How not to sell legal pot in Canada

pot

The last time the Liberals proposed decriminalizing marijuana, we faced the real prospect of being penalized by our neighbours to the south. Now it seems as though our American friends have a burgeoning legal marijuana market of their own.

Recent figures show that cannabis sales in Colorado alone (which legalized the substance two years ago) topped U.S.$996.2 million ($1.37 billion) in 2015, providing the state with $135 million in taxes. Even in California, where recreational pot remains technically illegal, legal medical marijuana sales were also estimated to be worth close to $1 billion last year. A recent report from ArcView Market Research estimated that as more states reform their drug laws, the industry could be worth $22 billion nationally by 2020.

It should therefore come as no surprise that so many Canadians want a piece of what is sure to be a lucrative market, now that the Liberals have pledged to legalize marijuana and the Supreme Court of Canada has struck down the ban on medical cannabis patients growing their own bud.

Back in December, Ontario Premier Kathleen Wynne suggested that her government-owned liquor control board would be well suited to get into the drug trade: “It makes sense to me that the liquor distribution mechanism that we have in place — the LCBO — is very well-suited to putting in place the social responsibility aspects that would need to be in place.”

The unions representing workers in British Columbia’s liquor stores also want the ability to sell weed with their wine. “Liquor stores provide the most strictly controlled system for accessing a controlled substance, and are best suited for the retailing of non-medical marijuana. We have an effective warehousing, retail and distribution system in place, there is no need to reinvent the wheel,” said Stephanie Smith, president of the B.C. Columbia Government and Service Employees’ Union.

More recently, two large drugstore chains, London Drugs and Shoppers Drug Mart, also expressed interest in selling medical marijuana. “We believe that it would be distributed — and should be distributed — through pharmacies, where pharmacies can help guide people to use this on a medical basis,” said a representative of Vancouver-based London Drugs.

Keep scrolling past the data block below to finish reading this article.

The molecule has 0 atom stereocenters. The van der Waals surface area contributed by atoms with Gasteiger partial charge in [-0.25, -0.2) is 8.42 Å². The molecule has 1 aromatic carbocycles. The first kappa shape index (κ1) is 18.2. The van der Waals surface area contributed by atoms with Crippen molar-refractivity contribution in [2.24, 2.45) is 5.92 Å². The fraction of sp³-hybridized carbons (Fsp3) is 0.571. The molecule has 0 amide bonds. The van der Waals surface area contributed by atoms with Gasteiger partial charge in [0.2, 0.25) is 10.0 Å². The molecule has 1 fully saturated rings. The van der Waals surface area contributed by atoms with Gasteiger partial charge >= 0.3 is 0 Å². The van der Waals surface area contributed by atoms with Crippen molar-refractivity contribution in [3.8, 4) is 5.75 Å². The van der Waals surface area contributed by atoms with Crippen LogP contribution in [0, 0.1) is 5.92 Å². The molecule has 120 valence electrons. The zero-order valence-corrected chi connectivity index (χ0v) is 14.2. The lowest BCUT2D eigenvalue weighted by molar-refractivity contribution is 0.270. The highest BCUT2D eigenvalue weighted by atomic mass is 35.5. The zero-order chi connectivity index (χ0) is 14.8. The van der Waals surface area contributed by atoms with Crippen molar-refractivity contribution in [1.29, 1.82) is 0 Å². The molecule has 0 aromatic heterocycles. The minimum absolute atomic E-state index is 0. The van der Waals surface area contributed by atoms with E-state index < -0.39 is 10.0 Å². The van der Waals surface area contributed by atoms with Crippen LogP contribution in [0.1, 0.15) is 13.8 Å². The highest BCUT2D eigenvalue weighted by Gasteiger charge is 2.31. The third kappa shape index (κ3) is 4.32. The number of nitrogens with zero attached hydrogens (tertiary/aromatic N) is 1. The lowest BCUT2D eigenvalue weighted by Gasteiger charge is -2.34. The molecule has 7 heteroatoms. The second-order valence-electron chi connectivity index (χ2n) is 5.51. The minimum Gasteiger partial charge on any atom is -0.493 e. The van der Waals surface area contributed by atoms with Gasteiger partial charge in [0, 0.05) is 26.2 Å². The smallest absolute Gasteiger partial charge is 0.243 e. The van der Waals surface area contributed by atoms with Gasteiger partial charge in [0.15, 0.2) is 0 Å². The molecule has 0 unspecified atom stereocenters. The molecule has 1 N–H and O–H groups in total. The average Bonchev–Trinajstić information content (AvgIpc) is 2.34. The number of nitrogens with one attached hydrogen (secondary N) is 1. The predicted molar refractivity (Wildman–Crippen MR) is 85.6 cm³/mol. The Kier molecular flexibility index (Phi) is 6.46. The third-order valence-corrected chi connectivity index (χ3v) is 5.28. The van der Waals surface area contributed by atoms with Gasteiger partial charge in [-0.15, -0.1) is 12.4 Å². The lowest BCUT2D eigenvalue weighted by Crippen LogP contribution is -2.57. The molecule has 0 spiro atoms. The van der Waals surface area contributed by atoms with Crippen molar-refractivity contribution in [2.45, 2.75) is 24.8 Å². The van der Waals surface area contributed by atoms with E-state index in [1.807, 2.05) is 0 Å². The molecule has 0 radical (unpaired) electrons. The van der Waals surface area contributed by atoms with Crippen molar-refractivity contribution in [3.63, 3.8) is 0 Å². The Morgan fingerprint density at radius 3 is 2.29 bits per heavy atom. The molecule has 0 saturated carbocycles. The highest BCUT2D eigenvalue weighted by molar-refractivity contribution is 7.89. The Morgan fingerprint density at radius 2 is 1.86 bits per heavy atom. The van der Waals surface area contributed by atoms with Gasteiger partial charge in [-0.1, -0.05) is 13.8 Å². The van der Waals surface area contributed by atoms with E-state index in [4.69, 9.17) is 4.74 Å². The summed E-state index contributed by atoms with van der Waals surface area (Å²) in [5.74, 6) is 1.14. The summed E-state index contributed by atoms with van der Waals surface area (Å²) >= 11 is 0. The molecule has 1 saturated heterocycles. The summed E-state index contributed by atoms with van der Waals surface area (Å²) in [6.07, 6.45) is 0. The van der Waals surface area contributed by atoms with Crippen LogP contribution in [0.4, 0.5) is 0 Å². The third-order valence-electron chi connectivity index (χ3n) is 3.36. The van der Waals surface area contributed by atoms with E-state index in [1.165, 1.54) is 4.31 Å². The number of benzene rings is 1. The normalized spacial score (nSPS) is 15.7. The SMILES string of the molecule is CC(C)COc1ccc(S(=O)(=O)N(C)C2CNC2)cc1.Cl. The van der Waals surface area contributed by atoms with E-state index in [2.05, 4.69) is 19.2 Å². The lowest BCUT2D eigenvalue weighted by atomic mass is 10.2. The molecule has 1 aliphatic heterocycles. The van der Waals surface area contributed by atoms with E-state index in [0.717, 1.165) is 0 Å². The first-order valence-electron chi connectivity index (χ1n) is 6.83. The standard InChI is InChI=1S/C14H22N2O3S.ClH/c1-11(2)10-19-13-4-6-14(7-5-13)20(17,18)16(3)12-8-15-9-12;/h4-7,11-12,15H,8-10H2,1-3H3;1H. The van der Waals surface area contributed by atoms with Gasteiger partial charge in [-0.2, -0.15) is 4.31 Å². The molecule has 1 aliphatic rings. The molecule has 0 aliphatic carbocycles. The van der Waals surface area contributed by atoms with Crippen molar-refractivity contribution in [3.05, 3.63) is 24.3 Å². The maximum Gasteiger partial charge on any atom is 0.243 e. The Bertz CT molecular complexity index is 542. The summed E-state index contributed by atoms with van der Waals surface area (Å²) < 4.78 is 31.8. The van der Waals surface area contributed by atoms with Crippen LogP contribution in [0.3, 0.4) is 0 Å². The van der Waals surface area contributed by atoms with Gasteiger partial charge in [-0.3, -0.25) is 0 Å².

They have a point: I see no reason why people suffering from chronic pain should not be able to get their hash from the same place they buy their codeine. Yet it seems to me that the only thing worse than buying pot from a shady-looking guy in a poorly lit parking lot would be standing in a long line at the drugstore, only to be told by an overworked pharmacist that it’s going to take 20 minutes to slap a label on the dime bag hanging on the shelf behind him.

But that’s no reason not to let them try. There would surely be a benefit for many people suffering from debilitating pain to fill their prescriptions at a neighbourhood pharmacy, rather than have to wait for a licensed producer to deliver the medication, as is currently the case. If the pharmacies were able to compete with existing medical marijuana providers and dispensaries, as well as any new distributors that spring up, consumers be able to decide what works best for them.

But we all know this is not what the drugstore chains are saying when they say they would be well suited to distribute cannabis. Anyone who has ever filled a prescription in this country knows that pharmacies are not very efficient at selling things, as the system largely seems to be set up to ensure doctors have a steady supply of patients and drug companies can charge insurance companies, rather than bill people directly. This is surely the system pharmacies want to see continue as medicinal, and recreational, cannabis becomes more accessible — i.e., one designed specifically to limit competition.

Pharmacies make some sense … if you want to wait 10 minutes while someone puts a sticker on the dime bag sitting on the shelf.

And we all know that Wynne doesn’t think the LCBO should be distributing cannabis because of its ability to compete with Joe’s Pot Shop or 7-Eleven. She wants it to have a monopoly like it does with liquor sales — small businesses and consumers be damned.

Yet if our experience with alcohol has taught us anything, it’s that restricting sales to a government-run monopoly or a corporate oligopoly is not in consumers’ best interests. Indeed, the only reason provinces have so much control over alcohol sales is because of the piecemeal system of prohibition we had, in which some provinces allowed alcohol sales, but other did not. It’s a historical aberration we would be wise not to repeat.

When coming up with a system for legalizing marijuana, the federal government should follow the examples of U.S. states like Colorado and Washington, which allow private businesses to sell pot and have seen numerous innovations in what products are available to consumers. If B.C. Liquor Stores and Rexall pharmacies want to compete with them, all the better. But the system of distribution should be based on free market principles, not a restrictive, monopolistic distribution system modelled after the Soviet Union, or the LCBO.

 

SOURCE: http://www.nationalpost.com, by JESSE KLINE

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